Life

What Death Feels Like, According To Research & Real Accounts

#6: You might feel surprisingly OK.

A cemetery filled with cross grave markers. How does it feel to die? Real accounts shed light on wha...
H. Armstrong Roberts/ClassicStock/Archive Photos/Getty Images
Updated: 
Originally Published: 

Humans are fascinated by death — and a lot of that fascination may stem from the fact that most of us just can’t comprehend death in its entirety. Indeed, the answer to the question “What does it feel like to die?” is largely, we don’t really know — mostly because (for what are perhaps obvious reasons) there aren’t a lot of ways to gather this information. Scientists do have some guesses, though, whether that’s through research on near-death experiences or through listening to people recount their first-hand brushes with the great hereafter.

We do know what happens to the body when you die, per research published in Nature in 2016: Your oxygen depletes, which slows your circulation, making your skin mottle and your extremities turn cold; it gets harder to breathe, and what breathing you are able to do becomes noisy (although for what it’s worth, the “death rattle,” as it’s called, isn’t thought to be painful); and when your heartbeat, breathing, and circulation stop, clinical death occurs. Biological death follows a few minutes later as your brain cells die from the lack of oxygen.

But as for what death feels like? Well, a lot of it depends on exactly how you die. People who die from illness, for example, aren’t typically able to describe what they’re feeling. As Margaret Campbell, a decades-long palliative caregiver and nursing professor at Wayne State University, told The Atlantic in 2016, “Roughly from the last two weeks until the last breath, somewhere in that interval, people become too sick, or too drowsy, or too unconscious to tell us what they’re experiencing.” As a result, much of the talk around death in these situations centers around what those observing it see, rather than what those experiencing it feel.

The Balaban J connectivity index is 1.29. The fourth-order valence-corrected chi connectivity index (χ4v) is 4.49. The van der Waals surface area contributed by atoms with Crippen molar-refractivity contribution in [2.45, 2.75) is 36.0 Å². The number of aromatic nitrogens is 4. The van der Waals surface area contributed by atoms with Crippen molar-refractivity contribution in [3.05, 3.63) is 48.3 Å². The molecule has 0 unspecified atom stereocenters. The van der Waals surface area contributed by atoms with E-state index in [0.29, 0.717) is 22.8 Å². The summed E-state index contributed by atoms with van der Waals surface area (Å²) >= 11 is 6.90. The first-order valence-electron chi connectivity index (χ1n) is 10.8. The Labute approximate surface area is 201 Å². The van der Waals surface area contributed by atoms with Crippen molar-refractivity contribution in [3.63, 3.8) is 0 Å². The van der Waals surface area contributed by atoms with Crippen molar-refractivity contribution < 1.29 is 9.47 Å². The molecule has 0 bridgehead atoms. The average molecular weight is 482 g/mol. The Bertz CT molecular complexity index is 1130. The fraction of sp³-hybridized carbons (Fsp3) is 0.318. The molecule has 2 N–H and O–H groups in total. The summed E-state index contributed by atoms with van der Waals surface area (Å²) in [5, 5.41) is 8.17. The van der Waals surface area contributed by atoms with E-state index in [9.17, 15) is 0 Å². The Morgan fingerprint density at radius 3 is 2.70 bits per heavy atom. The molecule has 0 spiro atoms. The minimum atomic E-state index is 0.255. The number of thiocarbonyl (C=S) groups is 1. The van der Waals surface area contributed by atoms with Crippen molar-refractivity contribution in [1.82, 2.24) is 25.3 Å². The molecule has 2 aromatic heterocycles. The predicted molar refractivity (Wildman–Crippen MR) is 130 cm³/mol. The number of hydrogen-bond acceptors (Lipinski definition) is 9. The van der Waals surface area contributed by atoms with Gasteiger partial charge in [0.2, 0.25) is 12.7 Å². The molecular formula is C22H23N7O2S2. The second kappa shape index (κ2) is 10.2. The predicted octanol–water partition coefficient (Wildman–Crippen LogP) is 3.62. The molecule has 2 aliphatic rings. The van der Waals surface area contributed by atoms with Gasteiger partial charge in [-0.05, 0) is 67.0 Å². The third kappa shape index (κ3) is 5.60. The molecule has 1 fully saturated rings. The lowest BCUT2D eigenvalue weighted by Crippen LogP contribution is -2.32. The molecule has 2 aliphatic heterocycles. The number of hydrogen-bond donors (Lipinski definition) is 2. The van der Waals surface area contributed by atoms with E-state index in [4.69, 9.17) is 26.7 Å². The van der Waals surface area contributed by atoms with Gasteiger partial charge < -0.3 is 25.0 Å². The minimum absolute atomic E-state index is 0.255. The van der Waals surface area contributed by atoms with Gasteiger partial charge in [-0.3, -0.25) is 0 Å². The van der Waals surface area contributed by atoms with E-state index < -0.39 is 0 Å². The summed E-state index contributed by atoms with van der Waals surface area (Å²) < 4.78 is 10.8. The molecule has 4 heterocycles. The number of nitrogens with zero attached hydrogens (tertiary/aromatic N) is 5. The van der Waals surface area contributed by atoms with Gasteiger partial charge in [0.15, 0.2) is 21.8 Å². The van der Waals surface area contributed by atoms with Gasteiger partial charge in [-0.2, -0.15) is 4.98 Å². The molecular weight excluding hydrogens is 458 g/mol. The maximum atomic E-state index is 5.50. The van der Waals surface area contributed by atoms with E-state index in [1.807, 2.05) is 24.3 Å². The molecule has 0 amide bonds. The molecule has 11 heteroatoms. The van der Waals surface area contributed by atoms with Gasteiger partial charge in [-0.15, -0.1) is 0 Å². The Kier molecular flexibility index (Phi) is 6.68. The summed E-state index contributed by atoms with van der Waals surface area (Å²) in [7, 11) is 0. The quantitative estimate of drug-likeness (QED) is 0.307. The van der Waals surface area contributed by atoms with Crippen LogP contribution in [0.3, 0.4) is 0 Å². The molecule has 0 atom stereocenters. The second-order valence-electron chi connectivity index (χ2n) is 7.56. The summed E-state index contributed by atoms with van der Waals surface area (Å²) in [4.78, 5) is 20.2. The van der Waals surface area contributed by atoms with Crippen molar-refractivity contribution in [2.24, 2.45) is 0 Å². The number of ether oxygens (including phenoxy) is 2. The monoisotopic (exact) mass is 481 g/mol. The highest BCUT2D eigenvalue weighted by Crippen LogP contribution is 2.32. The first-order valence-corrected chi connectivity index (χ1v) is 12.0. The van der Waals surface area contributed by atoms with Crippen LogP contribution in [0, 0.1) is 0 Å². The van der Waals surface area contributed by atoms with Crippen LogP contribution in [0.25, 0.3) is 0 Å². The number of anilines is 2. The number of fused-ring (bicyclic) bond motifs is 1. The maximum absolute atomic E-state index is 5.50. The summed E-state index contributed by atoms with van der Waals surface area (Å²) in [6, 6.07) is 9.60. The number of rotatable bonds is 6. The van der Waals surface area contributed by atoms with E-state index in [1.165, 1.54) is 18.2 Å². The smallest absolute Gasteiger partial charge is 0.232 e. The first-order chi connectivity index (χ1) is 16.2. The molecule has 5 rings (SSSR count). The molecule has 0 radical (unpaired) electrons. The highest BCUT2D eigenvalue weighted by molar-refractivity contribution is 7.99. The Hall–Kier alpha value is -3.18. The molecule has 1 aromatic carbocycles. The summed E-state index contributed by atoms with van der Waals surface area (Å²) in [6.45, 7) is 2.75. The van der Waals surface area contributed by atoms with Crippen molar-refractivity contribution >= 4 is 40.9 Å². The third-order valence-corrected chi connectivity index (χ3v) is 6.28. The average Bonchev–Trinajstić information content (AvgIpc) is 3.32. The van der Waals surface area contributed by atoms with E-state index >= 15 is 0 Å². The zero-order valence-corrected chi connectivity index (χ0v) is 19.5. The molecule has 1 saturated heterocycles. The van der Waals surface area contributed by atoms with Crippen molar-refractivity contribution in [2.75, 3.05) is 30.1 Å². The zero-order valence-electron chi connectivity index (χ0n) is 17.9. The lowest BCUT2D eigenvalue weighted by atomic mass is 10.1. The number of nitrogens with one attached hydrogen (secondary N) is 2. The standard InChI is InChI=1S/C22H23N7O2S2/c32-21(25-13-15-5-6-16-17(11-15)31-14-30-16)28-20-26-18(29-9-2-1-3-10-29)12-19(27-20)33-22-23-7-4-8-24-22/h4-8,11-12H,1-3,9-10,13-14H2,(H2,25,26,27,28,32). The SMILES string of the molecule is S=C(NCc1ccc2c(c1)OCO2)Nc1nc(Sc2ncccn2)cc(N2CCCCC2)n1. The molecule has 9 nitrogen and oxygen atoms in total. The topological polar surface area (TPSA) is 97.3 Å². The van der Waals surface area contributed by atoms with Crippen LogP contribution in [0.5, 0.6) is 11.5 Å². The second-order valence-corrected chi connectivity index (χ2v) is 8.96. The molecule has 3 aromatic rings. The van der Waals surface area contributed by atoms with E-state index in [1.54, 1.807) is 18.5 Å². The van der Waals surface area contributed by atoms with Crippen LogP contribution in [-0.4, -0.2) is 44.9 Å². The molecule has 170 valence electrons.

We can, however, sketch out a few things about what it feels like to die, based on the research that’s been conducted and what people who have technically died, but who have subsequently been resuscitated, can remember. According to research published in Frontiers in Neurology in 2020, between 8 and 10% of people have a near-death experience sometime in their life. Ultimately, death — like so many other things — is an extremely personal event; you might experience some of these things, all of them, or none at all.

1

You Lose Your Senses

According to palliative care specialist James Hallenbeck, who spoke with The Atlantic in 2016, something called “active dying” occurs during the final few days from someone who’s dying gradually. During this period, you tend to lose your senses in a particular order: Hunger and thirst are the first to go; then you lose the ability to speak, followed by the ability to see. Hearing and touch typically hold out a little longer, but they eventually go, too. A study published in Scientific Reports in 2020 found that hearing was usually the longest-lasting sense before death.

2

You Might Feel Like You’re Dreaming

An AskReddit thread called for people who have been clinically dead to describe what they felt during their experience, and some said that dying felt like slipping into dreamland. A study published in 2014 in Journal of Palliative Medicine examined the dreams of people in hospice who were near death, and the overwhelming majority — about 88% — reported having extremely vivid dreams that sometimes even carried over into their waking hours. Furthermore, a lot of these dreams and visions featured loved ones who had already died. In many cases, they were comforting, rather than frightening. It’s a phenomenon known as end-of-life dreams and visions.

3

You Might Experience A Lot Of Thoughts & Feelings